Are four-day music festivals too much of a good thing?
Do you remember when big music festivals lasted for three days? I do. It was just a couple of years ago, before the covid-19 pandemic. Ah, the good old days.
All major music festivals were cancelled in 2020 because of covid, so when the next year rolled around – and we were still facing covid restrictions – festival promoters had the idea that an extra day added on to the festival would be a nice bonus because we all had missed out completely the year before. That sounded pretty good at the time. More bands, more beer, more food, more music. And it was pretty good. The first year. 2023 is the third year in a row where four-day music festivals are commonplace, and it is starting to wear me down.
The thing about four-day festivals is they are really long, an expensive. For fans, that is an extra day they have to take off work, an extra day in a hotel (or camping), and extra day of food and drink expense. It adds up. For some people, like me, the third day was a bit wearisome, having spent day one and day two hitting it hard. A fourth day can test your limits of endurance, and if it does that, the fun really starts to slow down.
So why does the fourth day persist? I can think of a few reasons off the top of my head. For one thing, there is the illusion of value. Prices have gone up for festivals, but they did not go up 33% as we might expect for that extra day. Four days then seems like a good deal to people (setting aside those extra day expenses I mentioned a second ago). Most importantly, the fourth day persists because there really isn’t any choice, is there? If you are going to a festival in the area where you live, you probably don’t have three or four different ones to choose from every year with the kind of music you want to see. So, you take what’s available.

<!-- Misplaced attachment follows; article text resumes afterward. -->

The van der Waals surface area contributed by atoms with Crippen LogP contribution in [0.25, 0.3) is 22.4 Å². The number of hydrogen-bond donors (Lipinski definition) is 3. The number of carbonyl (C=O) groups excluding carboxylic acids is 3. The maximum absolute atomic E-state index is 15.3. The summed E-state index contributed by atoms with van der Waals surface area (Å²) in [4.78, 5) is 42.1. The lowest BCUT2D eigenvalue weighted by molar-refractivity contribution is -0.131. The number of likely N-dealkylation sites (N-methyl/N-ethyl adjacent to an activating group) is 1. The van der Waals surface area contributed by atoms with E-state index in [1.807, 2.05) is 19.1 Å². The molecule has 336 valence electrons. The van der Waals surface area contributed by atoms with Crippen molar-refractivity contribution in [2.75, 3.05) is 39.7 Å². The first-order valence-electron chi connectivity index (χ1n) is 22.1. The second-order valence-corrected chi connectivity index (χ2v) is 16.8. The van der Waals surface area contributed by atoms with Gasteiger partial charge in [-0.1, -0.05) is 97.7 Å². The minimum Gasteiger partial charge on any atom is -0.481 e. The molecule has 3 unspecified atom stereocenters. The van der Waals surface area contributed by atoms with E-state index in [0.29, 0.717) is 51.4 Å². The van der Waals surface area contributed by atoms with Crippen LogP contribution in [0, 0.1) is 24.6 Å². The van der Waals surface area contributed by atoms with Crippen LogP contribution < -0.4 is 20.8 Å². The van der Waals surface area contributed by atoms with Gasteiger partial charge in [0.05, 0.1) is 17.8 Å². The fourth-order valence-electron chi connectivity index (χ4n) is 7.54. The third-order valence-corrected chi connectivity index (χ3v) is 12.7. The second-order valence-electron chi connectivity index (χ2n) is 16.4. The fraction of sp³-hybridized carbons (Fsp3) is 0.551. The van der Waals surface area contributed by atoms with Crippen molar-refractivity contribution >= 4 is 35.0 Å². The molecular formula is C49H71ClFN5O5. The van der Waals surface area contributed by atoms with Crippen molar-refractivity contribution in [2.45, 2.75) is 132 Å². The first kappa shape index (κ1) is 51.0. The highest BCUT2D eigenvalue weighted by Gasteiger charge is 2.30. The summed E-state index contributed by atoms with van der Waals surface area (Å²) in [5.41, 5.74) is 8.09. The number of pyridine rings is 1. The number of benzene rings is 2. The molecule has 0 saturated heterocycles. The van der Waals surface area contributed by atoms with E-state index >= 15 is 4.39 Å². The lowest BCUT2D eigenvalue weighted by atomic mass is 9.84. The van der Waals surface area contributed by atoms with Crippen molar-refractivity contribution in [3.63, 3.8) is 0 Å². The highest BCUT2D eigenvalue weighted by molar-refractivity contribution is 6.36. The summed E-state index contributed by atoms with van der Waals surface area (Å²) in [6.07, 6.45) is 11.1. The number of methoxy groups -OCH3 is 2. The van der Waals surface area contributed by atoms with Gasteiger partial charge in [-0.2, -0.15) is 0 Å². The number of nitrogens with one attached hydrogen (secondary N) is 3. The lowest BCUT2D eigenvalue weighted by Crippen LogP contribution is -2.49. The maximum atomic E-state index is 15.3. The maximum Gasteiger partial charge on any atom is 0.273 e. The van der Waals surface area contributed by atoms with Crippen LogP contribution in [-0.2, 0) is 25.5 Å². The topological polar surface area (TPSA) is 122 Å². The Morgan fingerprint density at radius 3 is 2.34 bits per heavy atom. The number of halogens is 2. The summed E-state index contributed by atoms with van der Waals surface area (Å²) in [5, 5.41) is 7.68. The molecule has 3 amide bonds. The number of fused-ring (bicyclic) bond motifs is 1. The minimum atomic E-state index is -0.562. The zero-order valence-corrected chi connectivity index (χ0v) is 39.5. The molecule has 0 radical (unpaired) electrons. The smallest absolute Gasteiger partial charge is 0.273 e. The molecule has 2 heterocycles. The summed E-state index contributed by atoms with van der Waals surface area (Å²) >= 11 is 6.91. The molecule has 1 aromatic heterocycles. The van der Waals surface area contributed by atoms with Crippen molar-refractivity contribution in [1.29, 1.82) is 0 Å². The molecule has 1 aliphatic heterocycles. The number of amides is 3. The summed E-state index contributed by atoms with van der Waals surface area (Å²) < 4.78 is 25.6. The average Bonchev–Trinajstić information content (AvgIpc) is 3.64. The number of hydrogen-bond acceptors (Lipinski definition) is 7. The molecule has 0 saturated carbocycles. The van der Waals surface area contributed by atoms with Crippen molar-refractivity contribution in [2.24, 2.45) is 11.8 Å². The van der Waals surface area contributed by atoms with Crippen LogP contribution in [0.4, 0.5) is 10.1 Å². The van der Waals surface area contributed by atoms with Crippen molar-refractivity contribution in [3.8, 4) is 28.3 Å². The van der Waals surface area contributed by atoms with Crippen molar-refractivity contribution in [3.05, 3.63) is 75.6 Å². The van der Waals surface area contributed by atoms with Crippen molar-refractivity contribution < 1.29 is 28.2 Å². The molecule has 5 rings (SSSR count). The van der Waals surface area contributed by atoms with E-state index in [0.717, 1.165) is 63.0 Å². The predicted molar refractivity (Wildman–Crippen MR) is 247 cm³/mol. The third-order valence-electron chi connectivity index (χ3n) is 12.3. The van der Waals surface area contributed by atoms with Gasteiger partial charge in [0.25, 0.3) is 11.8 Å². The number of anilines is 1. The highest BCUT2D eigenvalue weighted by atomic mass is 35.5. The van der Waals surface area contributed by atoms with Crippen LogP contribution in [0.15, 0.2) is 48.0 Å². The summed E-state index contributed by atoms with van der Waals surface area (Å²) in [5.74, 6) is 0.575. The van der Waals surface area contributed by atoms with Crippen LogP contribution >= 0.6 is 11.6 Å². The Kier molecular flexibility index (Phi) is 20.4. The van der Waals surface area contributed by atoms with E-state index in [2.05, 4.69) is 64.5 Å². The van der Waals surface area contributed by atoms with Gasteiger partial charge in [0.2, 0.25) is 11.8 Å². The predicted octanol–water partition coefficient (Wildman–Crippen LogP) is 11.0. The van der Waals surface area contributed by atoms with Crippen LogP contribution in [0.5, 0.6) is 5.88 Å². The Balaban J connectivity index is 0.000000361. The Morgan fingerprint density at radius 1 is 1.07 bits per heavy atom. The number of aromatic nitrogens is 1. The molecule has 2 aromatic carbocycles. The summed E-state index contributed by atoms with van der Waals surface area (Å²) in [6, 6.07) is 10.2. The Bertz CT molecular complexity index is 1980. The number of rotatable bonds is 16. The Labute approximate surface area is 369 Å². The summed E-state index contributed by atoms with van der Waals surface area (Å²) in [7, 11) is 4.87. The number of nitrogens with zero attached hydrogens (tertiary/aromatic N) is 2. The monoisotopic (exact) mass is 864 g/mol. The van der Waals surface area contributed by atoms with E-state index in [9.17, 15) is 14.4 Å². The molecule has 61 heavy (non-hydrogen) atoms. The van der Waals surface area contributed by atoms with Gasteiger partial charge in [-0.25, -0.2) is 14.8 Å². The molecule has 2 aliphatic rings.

From the promoter’s point of view, four-day festivals make more money because they sell food and booze and merch for an extra day. The rental of the festival grounds might be a little higher, but the biggest expenses are fixed cost – the headliners, the stages, etc. – so an extra day does not add to those costs much, if at all. They would have to pay more bands to play, if there were more bands playing. You might have noticed, though, that many of the big festivals have reduced the number of acts per day as they added an additional festival day. Are there really more bands? Not many.
I think the situation is that four-day festivals have become expected, so scaling back might be perceived as a loss in value and quality. Therefore, we might just be struck them for a while. Personally, one of my favorite festivals was always Heavy Montreal, and that is a two-day festival. It was paired with the one-day ’77 event (a punk festival), so you could easily opt out or in, depending on what you wanted to do. Psycho Las Vegas has the optional add-on Psycho Swim on the Thursday before the festival, making a nice separating option. That’s a good way to go, too. The only thing you can do along these lines for most four-day festivals is by one day at a time, which is priced to be considerably more expensive.
I hate to miss out on the big festivals where heavy metal bands play, but I am worn down by the four days. This year, I am going to concentrate on the smaller events (one- and two-day metal fests) and the ones that kept it to a tight three. For the most part, anyway. I do expect to be at Blue Ridge Rock Fest this year, and probably Aftershock, but otherwise I am capping it at three days. So, that’ll be Psycho Las Vegas without the swim (I’ll be there on Thursday but look for me sitting at the tables), Metal Threat, Heavy Psych Sounds, Hell In The Harbor, Rock Fest, and festivals like that. I love music festivals. I just don’t want too much of a good thing.
Photos by Wayne Edwards
© Wayne Edwards